I've heard it often said that the real goal of groups like Al Qaida and the Islamic State in the Middle East is to drive us into a holy war between Christians and Muslims. If that is the goal than we as members of a nation by demonstrating hostility toward people who worship God in a way that Christians decry are heading in that direction. But we cannot claim to participate in this holy war, and still claim to be following our own Christian faith. 

Jesus is the light come into the world. He is the hope of the ages. And we need not a sign in the sky from angels to tell us the Christ in others needs to find a place to lay their bed and rest. I honestly don't know how many of these people that were being targeted are refugees, how many are other sorts of immigrants, whether documented or not, and how many are born and bred American citizens. I do know that in my entirety of interactions with Muslims around the Bay I find people who want the same things that I do, a safety in their way of life, to be left to believe what they want to believe and to participate in public life, the same way that I do. The lie that Muslims are here to undermine our way of life is despicable and harmful, and a violation of the 8th commandment. Christian service demands that we call it out when we can, and to be good neighbors to those that live among us, whether they be citizens or refugees.  

As such, this evening, many people are going to be converging on the Islamic Society of West Contra Costa County in Richmond and papering the mosque's door with a splash of love...letters of support, solidarity and appreciation to show that even though there are some out there who are acrimonious and antagonistic, there is a wealth of support from Americans...Christian and non-Christian alike, who are following our hearts and living out the gospel of Jesus Christ.  

I will be posting a note there myself, and have offered to bring with me the thoughts and prayers of our church family. The Lutheran of the Cross community has so much love to give, and we have so much love to share and I know that it would mean a great deal to our Muslim sisters and brothers to know that even though the loudest voices are often the hostile ones, there are many of us who practice the love that God has given us to grant in our hearts. I ask those of you who wish to to fill out a message of hope, support and love and give them to me after the service so I can present them to the Islamic Center in Richmond on behalf of LCC.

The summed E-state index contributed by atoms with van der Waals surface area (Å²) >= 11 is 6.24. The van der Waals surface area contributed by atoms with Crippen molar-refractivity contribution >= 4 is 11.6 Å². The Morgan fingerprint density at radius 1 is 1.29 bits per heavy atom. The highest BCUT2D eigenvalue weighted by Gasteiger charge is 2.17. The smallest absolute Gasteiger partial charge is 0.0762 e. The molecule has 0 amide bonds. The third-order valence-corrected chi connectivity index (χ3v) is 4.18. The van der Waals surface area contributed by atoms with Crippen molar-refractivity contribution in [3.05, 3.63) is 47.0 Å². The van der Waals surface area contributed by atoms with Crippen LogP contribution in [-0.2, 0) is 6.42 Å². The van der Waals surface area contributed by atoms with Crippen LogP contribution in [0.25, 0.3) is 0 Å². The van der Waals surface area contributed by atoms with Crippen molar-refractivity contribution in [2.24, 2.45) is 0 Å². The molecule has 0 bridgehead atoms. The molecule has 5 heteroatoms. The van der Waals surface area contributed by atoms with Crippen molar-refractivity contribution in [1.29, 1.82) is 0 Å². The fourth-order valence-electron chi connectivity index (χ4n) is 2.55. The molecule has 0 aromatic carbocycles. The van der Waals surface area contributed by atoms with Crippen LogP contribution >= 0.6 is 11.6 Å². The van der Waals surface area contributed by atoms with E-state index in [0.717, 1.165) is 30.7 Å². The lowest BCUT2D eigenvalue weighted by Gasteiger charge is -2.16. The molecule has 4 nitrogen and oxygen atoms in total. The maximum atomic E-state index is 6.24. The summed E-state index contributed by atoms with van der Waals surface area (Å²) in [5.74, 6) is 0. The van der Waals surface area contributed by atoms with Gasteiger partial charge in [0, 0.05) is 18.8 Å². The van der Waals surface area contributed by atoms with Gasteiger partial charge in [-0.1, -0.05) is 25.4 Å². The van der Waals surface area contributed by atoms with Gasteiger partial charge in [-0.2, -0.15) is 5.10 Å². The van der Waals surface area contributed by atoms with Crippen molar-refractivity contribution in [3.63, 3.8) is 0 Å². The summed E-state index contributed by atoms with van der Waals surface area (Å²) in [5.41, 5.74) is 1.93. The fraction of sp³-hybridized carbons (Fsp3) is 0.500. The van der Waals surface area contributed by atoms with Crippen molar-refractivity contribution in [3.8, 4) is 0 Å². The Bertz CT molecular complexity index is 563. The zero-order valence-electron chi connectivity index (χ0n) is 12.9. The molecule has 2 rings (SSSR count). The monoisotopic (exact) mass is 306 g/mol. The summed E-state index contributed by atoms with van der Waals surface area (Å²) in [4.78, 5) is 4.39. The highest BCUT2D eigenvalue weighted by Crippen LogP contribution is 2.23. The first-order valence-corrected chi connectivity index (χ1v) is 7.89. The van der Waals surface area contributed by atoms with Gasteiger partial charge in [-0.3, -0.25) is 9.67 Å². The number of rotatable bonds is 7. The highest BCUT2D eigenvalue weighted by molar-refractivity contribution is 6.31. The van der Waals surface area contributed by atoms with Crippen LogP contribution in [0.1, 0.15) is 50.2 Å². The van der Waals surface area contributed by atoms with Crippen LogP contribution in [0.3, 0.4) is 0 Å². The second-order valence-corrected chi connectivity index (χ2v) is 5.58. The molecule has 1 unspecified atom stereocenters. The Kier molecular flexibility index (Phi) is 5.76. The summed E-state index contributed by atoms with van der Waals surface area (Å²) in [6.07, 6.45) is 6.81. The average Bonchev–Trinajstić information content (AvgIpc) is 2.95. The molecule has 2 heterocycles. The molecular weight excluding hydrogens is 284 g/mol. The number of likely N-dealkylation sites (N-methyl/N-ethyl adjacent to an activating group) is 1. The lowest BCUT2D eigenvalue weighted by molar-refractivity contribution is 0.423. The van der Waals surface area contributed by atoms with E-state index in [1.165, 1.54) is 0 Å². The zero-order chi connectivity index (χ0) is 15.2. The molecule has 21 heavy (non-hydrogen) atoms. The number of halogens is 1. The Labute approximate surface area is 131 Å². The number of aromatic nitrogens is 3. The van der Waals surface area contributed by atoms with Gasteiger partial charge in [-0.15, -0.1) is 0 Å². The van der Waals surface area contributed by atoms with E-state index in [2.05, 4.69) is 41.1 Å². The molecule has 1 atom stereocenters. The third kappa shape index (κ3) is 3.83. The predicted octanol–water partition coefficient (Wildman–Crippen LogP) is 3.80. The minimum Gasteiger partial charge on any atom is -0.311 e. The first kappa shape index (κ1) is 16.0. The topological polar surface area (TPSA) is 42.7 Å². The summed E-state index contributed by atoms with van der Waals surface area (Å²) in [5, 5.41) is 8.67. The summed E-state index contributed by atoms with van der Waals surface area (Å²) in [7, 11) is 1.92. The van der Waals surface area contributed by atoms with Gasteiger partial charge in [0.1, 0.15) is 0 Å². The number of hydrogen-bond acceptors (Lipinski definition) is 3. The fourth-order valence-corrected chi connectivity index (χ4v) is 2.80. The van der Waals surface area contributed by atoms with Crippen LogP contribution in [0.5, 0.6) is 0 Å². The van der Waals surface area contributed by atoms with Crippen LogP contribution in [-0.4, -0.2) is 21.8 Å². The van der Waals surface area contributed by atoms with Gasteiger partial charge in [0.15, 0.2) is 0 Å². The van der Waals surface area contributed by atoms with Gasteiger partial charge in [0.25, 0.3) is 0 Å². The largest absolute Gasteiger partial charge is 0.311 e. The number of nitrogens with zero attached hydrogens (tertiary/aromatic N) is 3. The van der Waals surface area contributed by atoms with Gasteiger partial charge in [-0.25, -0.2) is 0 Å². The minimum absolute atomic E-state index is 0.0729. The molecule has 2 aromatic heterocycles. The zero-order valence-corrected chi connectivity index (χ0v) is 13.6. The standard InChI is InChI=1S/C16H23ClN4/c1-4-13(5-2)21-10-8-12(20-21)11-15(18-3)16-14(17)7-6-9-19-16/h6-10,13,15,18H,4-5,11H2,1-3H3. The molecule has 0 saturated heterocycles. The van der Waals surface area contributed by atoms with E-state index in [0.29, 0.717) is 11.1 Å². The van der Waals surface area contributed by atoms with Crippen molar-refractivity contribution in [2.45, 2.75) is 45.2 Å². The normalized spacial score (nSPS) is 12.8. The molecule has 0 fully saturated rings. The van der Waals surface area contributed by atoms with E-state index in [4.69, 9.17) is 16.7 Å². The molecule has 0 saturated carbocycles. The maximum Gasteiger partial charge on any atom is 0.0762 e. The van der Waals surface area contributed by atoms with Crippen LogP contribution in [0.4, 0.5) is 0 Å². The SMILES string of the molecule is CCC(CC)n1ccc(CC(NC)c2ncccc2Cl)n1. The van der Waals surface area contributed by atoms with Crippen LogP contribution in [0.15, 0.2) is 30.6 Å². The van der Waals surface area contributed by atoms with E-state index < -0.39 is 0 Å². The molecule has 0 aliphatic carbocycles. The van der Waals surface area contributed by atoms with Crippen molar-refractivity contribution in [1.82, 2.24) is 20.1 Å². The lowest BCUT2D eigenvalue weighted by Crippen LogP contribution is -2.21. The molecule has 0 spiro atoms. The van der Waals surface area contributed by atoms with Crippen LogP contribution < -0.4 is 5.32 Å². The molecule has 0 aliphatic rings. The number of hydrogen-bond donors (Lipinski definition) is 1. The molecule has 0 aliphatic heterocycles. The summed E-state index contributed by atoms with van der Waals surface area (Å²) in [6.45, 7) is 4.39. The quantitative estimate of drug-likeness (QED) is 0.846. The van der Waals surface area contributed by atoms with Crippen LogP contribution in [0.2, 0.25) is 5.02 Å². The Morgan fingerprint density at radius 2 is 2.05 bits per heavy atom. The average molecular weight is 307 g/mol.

And while you're doing that, I want to bring us back to our reading from Luke.  Because our reading has left us with only part of the story, the shepherds have heard the choirs of angels.  Let us return to the shepherds now and find out what it means to be given a message from God, and how to convey that message, and the love of one's neighbor, and the freedom that God gives us with the light of his son, Jesus Christ.


When the angels had left them and gone into heaven, the shepherds said to one another, 'Let us go now to Bethlehem and see this thing that has taken place, which the Lord has made known to us.' So they went with haste and found Mary and Joseph, and the child lying in the manger. When they saw this, they made known what had been told them about this child; and all who heard it were amazed at what the shepherds told them. But Mary treasured all these words and pondered them in her heart. The shepherds returned, glorifying and praising God for all they had heard and seen, as it had been told them.

Amen.

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This page contains a single entry by Cary Bass-Deschenes published on December 24, 2015 10:35 PM.